Senate wants to tie teaching assistant money to economic development bill

Senate leaders have drafted a bill that gives school districts more flexibility in how they spend money but would require the state House to pass a controversial economic development and sales tax bill.

Posted Updated
North Carolina Sales Tax
Mark Binker
RALEIGH, N.C. — Senate leaders are holding a technical fix to the state budget sought by Gov. Pat McCrory, House leaders and school district officials hostage to a package of economic development and sales tax measures passed by the Senate but thus far shunned by the House. 

Senators sent that measure to the state House on a 34-6 vote Thursday night. 

Legislative leaders largely finished their work two weeks ago but have been at odds over a lingering set of issues, including a measure that would create a new economic development fund, allow counties to raise sales taxes for education and transit needs and carry out several other economic developments measures. 

House and Senate negotiators agreed to compromise economic development legislation, which the Senate has passed. The House has thus far not taken up the compromise because it is unpopular with rank-and-file Republicans who are circumspect about government-funded incentives. 

In the meantime, school districts have identified technical problems with the budget. One of those problems restricts the ability of school districts to convert money set aside for teachers to teaching assistants, a key piece of flexibility for a number of rural school systems. Among others, McCrory has called on lawmakers to fix this issue. 

As both the House and the Senate make plans to adjourn for the year this week – albeit similar plans have been scuttled several times this summer already – senators have crafted a bill that would fix the teaching assistant issue.

"Based upon the description, it does sound like it would work," said Leanne Winner, a lobbyist for the North Carolina School Boards Association.

However, there's a catch.

TAs tethered to sales taxes

The bill carrying the teaching assistant fix, House Bill 718, also contains language modifying how sales tax provisions in House Bill 1224 would work

House Bill 1224 allows counties to place a referendum on the ballot raising local sales taxes a quarter-cent or a half-cent for either education or transit needs. The new language in House Bill 718 makes modifications to how much county commissioners can control the money used for education with regard to budgets passed by local school boards.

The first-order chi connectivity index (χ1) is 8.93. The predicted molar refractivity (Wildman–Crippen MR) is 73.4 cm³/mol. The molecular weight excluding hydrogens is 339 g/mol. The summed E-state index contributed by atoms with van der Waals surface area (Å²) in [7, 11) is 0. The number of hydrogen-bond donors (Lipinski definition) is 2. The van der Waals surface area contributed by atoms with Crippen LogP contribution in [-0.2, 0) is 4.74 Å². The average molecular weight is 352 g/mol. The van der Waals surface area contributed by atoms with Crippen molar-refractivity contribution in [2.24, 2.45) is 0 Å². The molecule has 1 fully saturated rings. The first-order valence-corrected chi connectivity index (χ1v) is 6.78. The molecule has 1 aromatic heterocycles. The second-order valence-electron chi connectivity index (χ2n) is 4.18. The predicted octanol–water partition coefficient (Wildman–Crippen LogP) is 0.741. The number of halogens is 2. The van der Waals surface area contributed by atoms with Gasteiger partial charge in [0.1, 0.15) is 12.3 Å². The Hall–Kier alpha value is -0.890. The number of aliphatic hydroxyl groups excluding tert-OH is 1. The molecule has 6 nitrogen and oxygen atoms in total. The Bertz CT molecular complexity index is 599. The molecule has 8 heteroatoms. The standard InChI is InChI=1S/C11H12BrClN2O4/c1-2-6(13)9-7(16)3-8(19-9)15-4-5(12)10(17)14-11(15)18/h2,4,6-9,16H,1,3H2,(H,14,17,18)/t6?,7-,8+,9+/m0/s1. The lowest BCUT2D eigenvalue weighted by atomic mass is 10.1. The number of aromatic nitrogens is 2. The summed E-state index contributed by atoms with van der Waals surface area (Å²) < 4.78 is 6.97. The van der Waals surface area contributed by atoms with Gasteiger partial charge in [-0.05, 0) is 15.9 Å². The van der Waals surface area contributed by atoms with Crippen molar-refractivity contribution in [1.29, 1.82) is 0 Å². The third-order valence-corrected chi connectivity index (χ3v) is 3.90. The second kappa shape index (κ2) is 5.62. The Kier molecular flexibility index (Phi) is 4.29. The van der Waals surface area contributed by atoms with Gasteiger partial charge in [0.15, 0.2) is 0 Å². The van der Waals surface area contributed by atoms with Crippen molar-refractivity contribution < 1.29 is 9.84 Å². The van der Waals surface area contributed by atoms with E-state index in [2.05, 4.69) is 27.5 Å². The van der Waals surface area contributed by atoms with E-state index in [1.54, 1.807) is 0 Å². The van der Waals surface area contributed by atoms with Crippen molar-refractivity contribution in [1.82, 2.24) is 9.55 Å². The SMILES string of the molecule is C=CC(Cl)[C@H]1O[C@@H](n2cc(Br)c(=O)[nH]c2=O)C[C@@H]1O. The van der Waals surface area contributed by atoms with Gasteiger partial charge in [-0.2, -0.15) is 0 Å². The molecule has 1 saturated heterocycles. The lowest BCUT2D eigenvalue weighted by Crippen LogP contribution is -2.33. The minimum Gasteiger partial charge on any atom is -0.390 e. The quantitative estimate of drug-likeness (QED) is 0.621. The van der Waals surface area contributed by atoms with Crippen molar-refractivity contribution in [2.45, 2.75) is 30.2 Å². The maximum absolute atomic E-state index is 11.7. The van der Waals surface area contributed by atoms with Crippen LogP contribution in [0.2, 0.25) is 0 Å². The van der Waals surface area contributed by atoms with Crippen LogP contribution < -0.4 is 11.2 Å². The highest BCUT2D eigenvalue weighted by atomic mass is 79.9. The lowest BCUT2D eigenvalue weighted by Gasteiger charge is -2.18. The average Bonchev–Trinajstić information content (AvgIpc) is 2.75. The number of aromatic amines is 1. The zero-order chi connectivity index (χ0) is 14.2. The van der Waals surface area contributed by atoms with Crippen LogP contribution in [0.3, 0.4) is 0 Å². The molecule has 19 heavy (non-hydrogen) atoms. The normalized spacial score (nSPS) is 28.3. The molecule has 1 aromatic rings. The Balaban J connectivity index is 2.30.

House Bill 718 also says that both sections of the bill – both the sales tax language and the teaching assistants fix – will go into effect only if House Bill 1224 becomes law.

"You all are playing political games," said Sen. Josh Stein, D-Wake. "You're actually saying to the House, 'If you care about TAs, you've got a gun to your head. ... You have to fire TAs or put up with our bad bill.'"

But Republican leaders said that both the teaching assistant fix bill and the sales tax measure would help counties and local school districts. 

"It gives counties another avenue to raise revenue for education rather than property tax, and I think most counties will support it," Sen. Harry Brown, R-Onslow, said. 

Many House members were uncomfortable with the new sales tax authority. As well, House Bill 1224 contains several economic development provisions that bring with them varying degrees of controversy. They include:

  • A job catalyst fund designed to help the governor and the secretary of commerce land big economic development projects such as car manufacturers. The state budget sets aside $20 million in case this fund is created, and there's the potential for more money to be added in case of a specific project requires it.
  • A boost to the state's JMAC fund designed to help a paper mill in western North Carolina convert to a more environmentally friendly power source.
  • A measure to allow North Carolina companies to raise small investments through crowdfunding.
  • A fix to the state's unemployment laws that would allow the state to keep certain records confidential. 
  • An extension of the state's renewable energy tax credit designed to help certain solar projects. 

The House isn't scheduled to take any votes until 10 a.m. Friday. House leaders will apparently be faced with the choice of adjourning without a teaching assistants fix, getting the fix by agreeing to a somewhat unpalatable bill or leaving the legislature in a state of continued limbo. 

House Rules Committee Chairman Tim Moore, R-Cleveland, said House Republicans have scheduled a caucus meeting before session Friday. A vote of that group, he said, will likely determine what the chamber does later in the day. 

Asked whether he thought it was appropriate to tie the teaching assistant fix to the economic development bill, House Speaker Thom Tillis also said he needed to talk with fellow Republicans. 

"It certainly wouldn't be the first time either chamber has done something like that," Tillis said.


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